“Well that took a bit longer than expected.” I chuckled, climbing out of the car and popping the trunk. “You ready to shoot Dad?”
“Definitely,” he groaned, stretching his back. “I’ve been wanting to shoot here since we heard about it at Compton’s. Pop it so we can get this show on the road!”
With a thump, the trunk opened to reveal the usual haul, including an assortment of fleece bow socks, and brilliantly fletched fir and cedar arrows. Dad sifted through it like a golfer looking for his 9-iron.
“Are we going to shoot our self bows this round, or are we rolling with our fiberglass bows?”
“Self bows.” I shouted, sliding a camouflage sock out from between the seats. “I need to air this thing out, it hasn’t been out of my shop since applying the polyurethane last week.”
I rolled back the sleeve to reveal my newest companion, a 68” mahogany-stained slab of oak with a decorative backing and hand-stitched leather grip; the results of two months worth of splinters. I worked it down with a rasp, and fine tillered it by scraping the belly with an old hunting knife. It was my first successful build and I couldn’t wait to shoot it at something other than the burlap covered foam cube in my basement.
“Boy that really turned out nice!” Dad exclaimed. I like the way you painted the back. It doesn’t even look like drywall tape anymore. Real organic…primitive looking!”
“Well it better shoot,” I chuckled. “I’ve got a lot of time into this thing and I don’t have a lot of that since the kids were born.”
It was hot. Uncharacteristically so for a Michigan morning in late August. The empty parking lot looked straight out of the Wild West – dusty and desolate. All it was missing were the tumbleweeds and rattlesnakes. It was enough to make me question why we drove 80 miles to shoot 30 targets, especially at $4.00 a gallon, but after three weeks of chasing a two-year-old and changing a newborn I desperately needed to be out of the house with a bow in my hands. I figured a range as isolated as this would be the perfect solution regardless of the price.
We signed our waivers, dropped our $5.00 into the lockbox, and proceeded to the first target: a turkey strutting broadside at 15 yards. Shooting from the stake required that I kneel, or risk smacking the limbs on the overhanging branches above. I inhaled deeply. This particular shot had me spooked and it wasn’t due to the kneeling. I drew an arrow, raised my bow arm, and slowly drew the oak slab, praying it wouldn’t crack.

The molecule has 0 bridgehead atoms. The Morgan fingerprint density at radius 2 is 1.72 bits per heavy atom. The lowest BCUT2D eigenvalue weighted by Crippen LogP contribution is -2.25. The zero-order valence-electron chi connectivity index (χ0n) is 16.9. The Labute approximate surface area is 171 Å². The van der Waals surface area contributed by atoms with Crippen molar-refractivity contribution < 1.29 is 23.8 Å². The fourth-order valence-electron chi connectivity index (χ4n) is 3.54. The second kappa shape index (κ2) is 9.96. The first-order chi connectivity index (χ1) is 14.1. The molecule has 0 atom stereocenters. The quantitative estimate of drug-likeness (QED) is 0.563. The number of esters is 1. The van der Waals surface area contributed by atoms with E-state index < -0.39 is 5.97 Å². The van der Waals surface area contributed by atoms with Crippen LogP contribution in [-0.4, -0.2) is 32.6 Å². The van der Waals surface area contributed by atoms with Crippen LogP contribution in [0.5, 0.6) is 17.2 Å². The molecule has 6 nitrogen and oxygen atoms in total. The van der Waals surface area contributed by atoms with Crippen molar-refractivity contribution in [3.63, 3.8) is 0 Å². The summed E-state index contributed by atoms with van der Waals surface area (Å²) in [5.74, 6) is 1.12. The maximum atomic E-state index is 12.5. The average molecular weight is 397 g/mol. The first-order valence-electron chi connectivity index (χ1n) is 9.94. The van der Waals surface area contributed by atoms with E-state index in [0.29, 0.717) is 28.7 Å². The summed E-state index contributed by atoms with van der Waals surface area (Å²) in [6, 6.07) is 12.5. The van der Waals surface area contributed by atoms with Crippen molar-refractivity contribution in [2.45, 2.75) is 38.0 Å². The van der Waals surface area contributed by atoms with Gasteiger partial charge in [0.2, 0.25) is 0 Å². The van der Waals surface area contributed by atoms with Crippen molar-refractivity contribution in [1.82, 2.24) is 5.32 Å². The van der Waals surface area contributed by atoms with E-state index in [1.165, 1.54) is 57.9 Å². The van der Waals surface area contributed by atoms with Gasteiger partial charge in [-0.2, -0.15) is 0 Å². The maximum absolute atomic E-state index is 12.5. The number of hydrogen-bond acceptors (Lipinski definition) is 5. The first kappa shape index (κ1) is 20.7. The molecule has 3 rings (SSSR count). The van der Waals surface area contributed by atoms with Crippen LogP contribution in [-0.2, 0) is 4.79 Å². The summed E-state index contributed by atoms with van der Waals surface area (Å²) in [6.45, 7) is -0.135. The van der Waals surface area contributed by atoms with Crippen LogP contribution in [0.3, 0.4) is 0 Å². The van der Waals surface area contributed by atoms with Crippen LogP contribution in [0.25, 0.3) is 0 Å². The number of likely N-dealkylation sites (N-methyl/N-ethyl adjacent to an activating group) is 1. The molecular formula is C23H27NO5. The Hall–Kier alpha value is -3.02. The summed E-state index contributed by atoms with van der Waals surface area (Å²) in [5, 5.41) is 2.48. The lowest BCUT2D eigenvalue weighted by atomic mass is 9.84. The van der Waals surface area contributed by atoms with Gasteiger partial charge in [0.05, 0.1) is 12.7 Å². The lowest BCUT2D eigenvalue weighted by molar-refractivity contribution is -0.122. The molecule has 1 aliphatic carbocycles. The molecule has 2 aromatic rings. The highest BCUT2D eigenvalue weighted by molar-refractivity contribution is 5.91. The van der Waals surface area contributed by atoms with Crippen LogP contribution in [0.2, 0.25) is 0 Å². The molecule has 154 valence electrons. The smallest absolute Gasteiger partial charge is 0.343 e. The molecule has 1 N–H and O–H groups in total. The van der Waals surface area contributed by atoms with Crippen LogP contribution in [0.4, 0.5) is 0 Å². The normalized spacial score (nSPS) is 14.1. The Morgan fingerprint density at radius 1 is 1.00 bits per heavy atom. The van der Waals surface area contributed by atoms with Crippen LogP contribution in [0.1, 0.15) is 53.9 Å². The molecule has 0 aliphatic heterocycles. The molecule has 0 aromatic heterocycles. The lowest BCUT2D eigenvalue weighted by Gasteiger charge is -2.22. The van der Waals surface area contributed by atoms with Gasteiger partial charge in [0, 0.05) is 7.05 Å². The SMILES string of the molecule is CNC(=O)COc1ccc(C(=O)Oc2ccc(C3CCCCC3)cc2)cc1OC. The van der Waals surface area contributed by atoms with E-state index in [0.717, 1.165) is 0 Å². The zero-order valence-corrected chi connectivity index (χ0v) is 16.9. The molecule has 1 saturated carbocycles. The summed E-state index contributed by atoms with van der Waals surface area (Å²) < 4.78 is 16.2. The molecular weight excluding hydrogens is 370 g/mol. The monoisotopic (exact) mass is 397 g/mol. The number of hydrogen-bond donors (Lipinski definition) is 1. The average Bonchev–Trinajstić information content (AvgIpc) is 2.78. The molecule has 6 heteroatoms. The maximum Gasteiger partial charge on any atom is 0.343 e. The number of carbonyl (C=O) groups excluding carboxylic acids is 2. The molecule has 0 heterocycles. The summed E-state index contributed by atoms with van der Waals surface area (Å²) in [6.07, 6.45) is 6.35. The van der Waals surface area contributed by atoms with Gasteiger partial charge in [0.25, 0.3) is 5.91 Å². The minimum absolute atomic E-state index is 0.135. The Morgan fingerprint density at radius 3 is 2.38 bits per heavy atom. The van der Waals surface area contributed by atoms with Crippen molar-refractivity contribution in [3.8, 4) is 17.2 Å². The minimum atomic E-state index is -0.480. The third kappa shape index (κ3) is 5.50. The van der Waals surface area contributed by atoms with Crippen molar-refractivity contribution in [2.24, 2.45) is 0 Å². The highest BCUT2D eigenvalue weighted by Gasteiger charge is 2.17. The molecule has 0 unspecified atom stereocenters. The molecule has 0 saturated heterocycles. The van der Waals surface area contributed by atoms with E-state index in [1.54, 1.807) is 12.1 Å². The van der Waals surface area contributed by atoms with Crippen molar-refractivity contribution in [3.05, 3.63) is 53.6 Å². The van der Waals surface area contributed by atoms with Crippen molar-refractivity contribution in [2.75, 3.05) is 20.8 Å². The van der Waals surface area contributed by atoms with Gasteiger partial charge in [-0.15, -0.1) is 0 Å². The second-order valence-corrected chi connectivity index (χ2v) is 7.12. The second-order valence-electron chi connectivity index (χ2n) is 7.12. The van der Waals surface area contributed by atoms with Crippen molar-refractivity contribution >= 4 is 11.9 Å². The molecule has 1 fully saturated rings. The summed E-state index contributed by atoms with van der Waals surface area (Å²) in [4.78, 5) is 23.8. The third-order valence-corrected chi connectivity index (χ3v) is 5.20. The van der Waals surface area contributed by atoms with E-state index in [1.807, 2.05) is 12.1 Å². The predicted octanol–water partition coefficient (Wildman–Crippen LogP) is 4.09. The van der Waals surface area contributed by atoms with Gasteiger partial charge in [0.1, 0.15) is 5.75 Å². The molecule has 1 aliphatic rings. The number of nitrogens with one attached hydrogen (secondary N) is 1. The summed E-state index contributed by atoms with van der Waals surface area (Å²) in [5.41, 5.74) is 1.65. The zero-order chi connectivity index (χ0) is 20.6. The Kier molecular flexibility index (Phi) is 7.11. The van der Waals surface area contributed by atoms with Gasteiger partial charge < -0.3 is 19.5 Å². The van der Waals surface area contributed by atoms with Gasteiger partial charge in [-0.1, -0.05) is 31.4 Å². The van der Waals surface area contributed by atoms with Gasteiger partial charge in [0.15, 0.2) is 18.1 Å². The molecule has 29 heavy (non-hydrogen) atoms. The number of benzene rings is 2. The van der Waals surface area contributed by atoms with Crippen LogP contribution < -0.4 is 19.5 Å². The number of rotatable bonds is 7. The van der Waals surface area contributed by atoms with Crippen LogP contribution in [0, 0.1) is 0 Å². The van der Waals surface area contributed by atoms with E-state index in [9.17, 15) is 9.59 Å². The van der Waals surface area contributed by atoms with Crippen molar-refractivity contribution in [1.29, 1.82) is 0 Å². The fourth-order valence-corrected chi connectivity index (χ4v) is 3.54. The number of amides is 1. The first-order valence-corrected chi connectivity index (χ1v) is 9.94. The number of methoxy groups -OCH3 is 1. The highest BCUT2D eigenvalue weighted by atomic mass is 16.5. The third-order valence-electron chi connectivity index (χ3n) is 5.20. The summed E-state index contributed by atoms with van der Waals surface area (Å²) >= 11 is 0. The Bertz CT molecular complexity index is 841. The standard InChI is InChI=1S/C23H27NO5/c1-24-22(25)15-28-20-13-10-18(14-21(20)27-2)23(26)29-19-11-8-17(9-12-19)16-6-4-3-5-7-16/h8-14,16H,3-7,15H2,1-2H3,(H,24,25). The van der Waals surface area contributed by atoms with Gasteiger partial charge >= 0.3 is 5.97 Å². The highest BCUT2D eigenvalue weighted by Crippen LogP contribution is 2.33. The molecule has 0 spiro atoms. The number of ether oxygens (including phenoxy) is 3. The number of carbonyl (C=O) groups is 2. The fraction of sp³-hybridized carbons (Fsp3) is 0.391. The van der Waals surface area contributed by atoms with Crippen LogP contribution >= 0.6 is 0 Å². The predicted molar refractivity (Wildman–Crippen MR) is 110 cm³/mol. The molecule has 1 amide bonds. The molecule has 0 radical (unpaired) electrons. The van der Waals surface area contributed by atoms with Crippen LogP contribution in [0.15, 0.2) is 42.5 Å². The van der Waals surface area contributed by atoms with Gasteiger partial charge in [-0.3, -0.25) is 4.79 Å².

The ground below the turkey erupted in a puff of sand and pine needles. I was far too low, and the arrow seemed out of sync with the bow. I compensated and drew another. THUMP! This one caught the turkey high and near the head — better, but not what I was looking for. Both arrows flew erratically despite being tuned and ready to shoot. I shot Dad a quizzical look, to which he wasted no time responding.
“You aren’t hitting full draw…you’ve got to draw that thing back there. It won’t break! What good is a bow you can’t draw all the way?”
That made sense. I’d tuned this bow to shoot arrows at 30” of draw, not 27”, which is as far as I was getting before chickening out. I had to shoot this bow as it was meant to shoot — at full draw — whether it broke or not.
I made sure to anchor the next shot to the corner of my mouth, released, and willed my arrow into the 10-ring and continued to do so as we moved from target-to-target. If I drew correctly, I’d find my arrow in the vitals of whatever we were shooting at. By the time we shot our final target there was little doubt the bow was solid and I was satisfied.
“You really shoot that thing well! I mean that was a really good round of 3Ds. You hardly missed the vitals.” Dad commented, as we unstrung our bows and loaded our gear.
“Yeah! How about that?” I beamed. “If only the poundage were a little bit higher, I could probably hunt with it then.”
“Or you could get a little bit closer.”
While said in good humor, this really resonated with me. I’d spent the entire round thinking of ways I could increase the weight and speed of my bow, rather than thinking of ways to get closer to my prey. Wasn’t that what traditional archery was all about? I felt like a hypocrite, having subscribed to the belief that a lightweight bow with a well-tuned arrow and sharp broadhead could kill any animal in North America with proper shot placement. I suddenly questioned whether or not I believed it.